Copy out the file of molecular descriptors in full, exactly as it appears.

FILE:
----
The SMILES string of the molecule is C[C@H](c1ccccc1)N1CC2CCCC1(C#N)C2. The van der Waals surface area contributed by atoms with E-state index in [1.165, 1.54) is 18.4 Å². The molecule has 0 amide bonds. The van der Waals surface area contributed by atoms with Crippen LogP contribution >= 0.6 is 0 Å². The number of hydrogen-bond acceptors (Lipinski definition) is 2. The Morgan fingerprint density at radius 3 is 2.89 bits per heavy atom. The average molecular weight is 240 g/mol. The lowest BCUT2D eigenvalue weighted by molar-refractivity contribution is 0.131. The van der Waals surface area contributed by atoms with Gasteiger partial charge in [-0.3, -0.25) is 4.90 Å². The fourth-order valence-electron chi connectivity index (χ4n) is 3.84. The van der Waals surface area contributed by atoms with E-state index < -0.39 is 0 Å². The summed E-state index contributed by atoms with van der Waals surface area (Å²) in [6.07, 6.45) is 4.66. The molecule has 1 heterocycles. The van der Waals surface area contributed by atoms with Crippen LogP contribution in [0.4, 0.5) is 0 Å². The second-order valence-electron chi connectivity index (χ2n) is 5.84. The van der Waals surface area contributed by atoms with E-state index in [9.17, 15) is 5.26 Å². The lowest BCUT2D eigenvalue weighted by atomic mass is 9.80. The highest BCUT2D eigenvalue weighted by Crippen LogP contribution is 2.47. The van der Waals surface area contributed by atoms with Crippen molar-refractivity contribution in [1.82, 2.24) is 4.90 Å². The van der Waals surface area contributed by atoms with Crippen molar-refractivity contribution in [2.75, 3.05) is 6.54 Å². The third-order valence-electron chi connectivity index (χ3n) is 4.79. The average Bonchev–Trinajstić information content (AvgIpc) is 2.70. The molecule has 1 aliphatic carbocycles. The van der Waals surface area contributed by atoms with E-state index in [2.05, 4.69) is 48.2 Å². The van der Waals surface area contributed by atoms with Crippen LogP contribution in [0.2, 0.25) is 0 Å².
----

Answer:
The SMILES string of the molecule is C[C@H](c1ccccc1)N1CC2CCCC1(C#N)C2. The van der Waals surface area contributed by atoms with E-state index in [1.165, 1.54) is 18.4 Å². The molecule has 0 amide bonds. The van der Waals surface area contributed by atoms with Crippen LogP contribution >= 0.6 is 0 Å². The number of hydrogen-bond acceptors (Lipinski definition) is 2. The Morgan fingerprint density at radius 3 is 2.89 bits per heavy atom. The average molecular weight is 240 g/mol. The lowest BCUT2D eigenvalue weighted by molar-refractivity contribution is 0.131. The van der Waals surface area contributed by atoms with Gasteiger partial charge in [-0.3, -0.25) is 4.90 Å². The fourth-order valence-electron chi connectivity index (χ4n) is 3.84. The van der Waals surface area contributed by atoms with E-state index < -0.39 is 0 Å². The summed E-state index contributed by atoms with van der Waals surface area (Å²) in [6.07, 6.45) is 4.66. The molecule has 1 heterocycles. The van der Waals surface area contributed by atoms with Crippen LogP contribution in [0.4, 0.5) is 0 Å². The second-order valence-electron chi connectivity index (χ2n) is 5.84. The van der Waals surface area contributed by atoms with E-state index in [9.17, 15) is 5.26 Å². The lowest BCUT2D eigenvalue weighted by atomic mass is 9.80. The highest BCUT2D eigenvalue weighted by Crippen LogP contribution is 2.47. The van der Waals surface area contributed by atoms with Crippen molar-refractivity contribution in [1.82, 2.24) is 4.90 Å². The van der Waals surface area contributed by atoms with Crippen molar-refractivity contribution in [2.75, 3.05) is 6.54 Å². The third-order valence-electron chi connectivity index (χ3n) is 4.79. The average Bonchev–Trinajstić information content (AvgIpc) is 2.70. The molecule has 1 aliphatic carbocycles. The van der Waals surface area contributed by atoms with E-state index in [2.05, 4.69) is 48.2 Å². The van der Waals surface area contributed by atoms with Crippen LogP contribution in [0.2, 0.25) is 0 Å².